Finally, let me briefly mention an issue of terminology. This Article is concerned with the principles of reparation that underpin tort law. These principles are often labelled "corrective justice," and I sometimes use that expression as well. I prefer to speak of principles of reparation, however, not only in order to avoid confusion with Coleman's annulment theory, but also because the term "corrective justice" is often given different senses even by those who limit its application to correlative rights and obligations between two persons. In the usage of some writers the term refers only to reparation, that is, to principles of responsibility for harm caused of the kind found in tort, but others extend its meaning to include the principles of restitution and contract. In this Article, the context should generally make clear whether the wider or narrower sense of the term is intended.

The Article is long. For those who wish to concentrate on the positive argument, parts I, II(A) and III(A) are less crucial than the remainder.

I. Reparation as Restitution

Aristotle introduced the idea of corrective justice in Book V of the Nicomachean Ethics, 11 where he contrasted it with distributive justice. The latter was said to involve a so-called "geometric proportion," which requires that a good be distributed in accordance with a criterion of merit or desert among a group of persons that is determinate in number, but where there is no antecedently-fixed upper limit on the group's size. Aristotelian distributive justice is, in Robert Nozick's phrase, patterned distributive  [*453]  justice: 12 a person receives a share of the good proportional to his or her desert or merit. While unequal shares are clearly possible, Aristotle saw this form of justice as giving rise to a form of equality through the ratios it yielded. If the distribution has been carried out justly, the ratio of A's merit to B's merit will be the same as the ratio of A's share to B's share.

Aristotle said that corrective justice, by contrast, is a matter of an "arithmetic proportion." This form of justice applies to transactions, both voluntary and involuntary, which take place between one individual and another. Aristotle said that the law "treats the parties as equals," 13 which is a phrase undoubtedly amenable to more than one interpretation but which I shall provisionally assume to mean that both begin with a just distribution of holdings; prior to the transaction they are equal in the sense that each has what is his or her due under distributive justice. As a result of the transaction, one party suffers a gain and the other a loss. The judge "tries to . . . restore the equilibrium," 14 or "restores equality," 15 in the following way: 
As though there were a line divided into two unequal parts, he takes away the amount by which the larger part is greater than half the line and adds it to the smaller. Only when the whole has been divided into two equal parts can a man say that he has what is properly his, i.e., when he has taken an equal part. The equal is median between the greater and the smaller according to arithmetical proportion. 16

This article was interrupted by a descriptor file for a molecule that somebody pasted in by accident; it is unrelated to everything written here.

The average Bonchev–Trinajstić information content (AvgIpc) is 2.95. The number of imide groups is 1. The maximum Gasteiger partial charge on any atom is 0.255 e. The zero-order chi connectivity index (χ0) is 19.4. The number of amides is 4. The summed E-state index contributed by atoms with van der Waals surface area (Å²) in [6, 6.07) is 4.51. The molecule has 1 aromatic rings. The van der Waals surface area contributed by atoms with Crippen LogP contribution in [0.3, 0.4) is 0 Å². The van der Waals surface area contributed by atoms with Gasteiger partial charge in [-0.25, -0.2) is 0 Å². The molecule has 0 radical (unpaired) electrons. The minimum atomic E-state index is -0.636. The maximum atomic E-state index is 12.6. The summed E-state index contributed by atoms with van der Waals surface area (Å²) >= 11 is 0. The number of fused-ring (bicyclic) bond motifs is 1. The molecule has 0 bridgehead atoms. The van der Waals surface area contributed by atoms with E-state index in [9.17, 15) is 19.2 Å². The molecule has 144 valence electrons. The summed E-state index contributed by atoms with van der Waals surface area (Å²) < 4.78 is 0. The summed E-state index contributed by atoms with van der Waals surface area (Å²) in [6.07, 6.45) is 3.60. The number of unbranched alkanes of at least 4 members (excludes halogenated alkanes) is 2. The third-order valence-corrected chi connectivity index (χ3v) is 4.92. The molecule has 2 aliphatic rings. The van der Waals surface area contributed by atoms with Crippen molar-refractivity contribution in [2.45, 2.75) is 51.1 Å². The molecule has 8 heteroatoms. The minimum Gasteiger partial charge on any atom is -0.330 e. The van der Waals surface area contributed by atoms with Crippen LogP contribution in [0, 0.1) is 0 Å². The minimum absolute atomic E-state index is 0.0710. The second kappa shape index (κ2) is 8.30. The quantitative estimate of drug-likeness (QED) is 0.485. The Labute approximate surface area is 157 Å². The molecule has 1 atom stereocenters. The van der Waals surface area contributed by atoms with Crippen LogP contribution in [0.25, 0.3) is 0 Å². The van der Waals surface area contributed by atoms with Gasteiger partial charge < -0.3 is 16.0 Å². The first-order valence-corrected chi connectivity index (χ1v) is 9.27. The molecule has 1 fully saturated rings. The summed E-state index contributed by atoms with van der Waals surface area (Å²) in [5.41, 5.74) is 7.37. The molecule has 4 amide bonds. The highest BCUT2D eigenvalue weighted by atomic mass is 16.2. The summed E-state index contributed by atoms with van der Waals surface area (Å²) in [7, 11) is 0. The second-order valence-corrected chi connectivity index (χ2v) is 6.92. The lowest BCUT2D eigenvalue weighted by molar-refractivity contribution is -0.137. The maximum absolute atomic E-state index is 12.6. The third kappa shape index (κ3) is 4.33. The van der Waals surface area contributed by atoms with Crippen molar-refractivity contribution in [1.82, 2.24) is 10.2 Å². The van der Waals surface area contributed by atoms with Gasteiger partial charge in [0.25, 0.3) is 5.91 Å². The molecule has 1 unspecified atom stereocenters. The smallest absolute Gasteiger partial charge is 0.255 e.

Aristotle seems to limit the category of involuntary transactions to what we would today call intentional torts. His examples include theft, adultery, enticement of slaves, bearing false witness, assasination and assault. As regards the nature of the gains and losses to which such transactions give rise, he has this to say: 
When one man has inflicted and another received a wound, or when one man has killed and the other has been killed, the doing and suffering are unequally divided; by inflicting a loss on the offender, the judge tries to take away his gain and restore the equilibrium. For in involuntary transactions we use the term "gain" without any qualification, even though it is not the proper term in some instances (e.g., when a person has inflicted a wound), and we use the term "loss" in similar way when he is the sufferer. But, at any rate, we do speak of "loss" and "gain" whenever the damage sustained can be measured. 17


 
 [*454]  Later Aristotle adds that "the just in involuntary transactions occupies the median between a gain and a loss: it is to have an equal amount both before and after the transaction." 18

This account of reparation is interesting, because on one very plausible interpretation it suggests that an obligation of reparation is to be understood in terms of a limited obligation of restitution. Two persons interact in such a way that one ends up with some of the justly held holdings of the other; since the interaction is involuntary the transfer is not consensual, and is therefore unjust; under these circumstances the appropriate moral response is to require either that the appropriated holdings themselves be returned or, perhaps, that the person in possession make good their value. A limited restitutionary obligation of this sort -- let me henceforth refer to it as an obligation of restoration -- seems to have almost axiomatic status within a system of private property. One of the defining characteristics of private property as a method of distributing material resources is an owner's right of exclusive, although not necessarily absolute, control over an object. 19 If this right is to be meaningful, then a nonowner who comes into possession of the object must have an obligation to return it to the owner. 20 If a particular system of private property is justified in moral or political terms, then the obligation of restoration will also be justified. Some might think it necessary to qualify the obligation and its correlative right in certain ways, but a core obligation of the kind described would seem to be an unavoidable feature of any system of private property.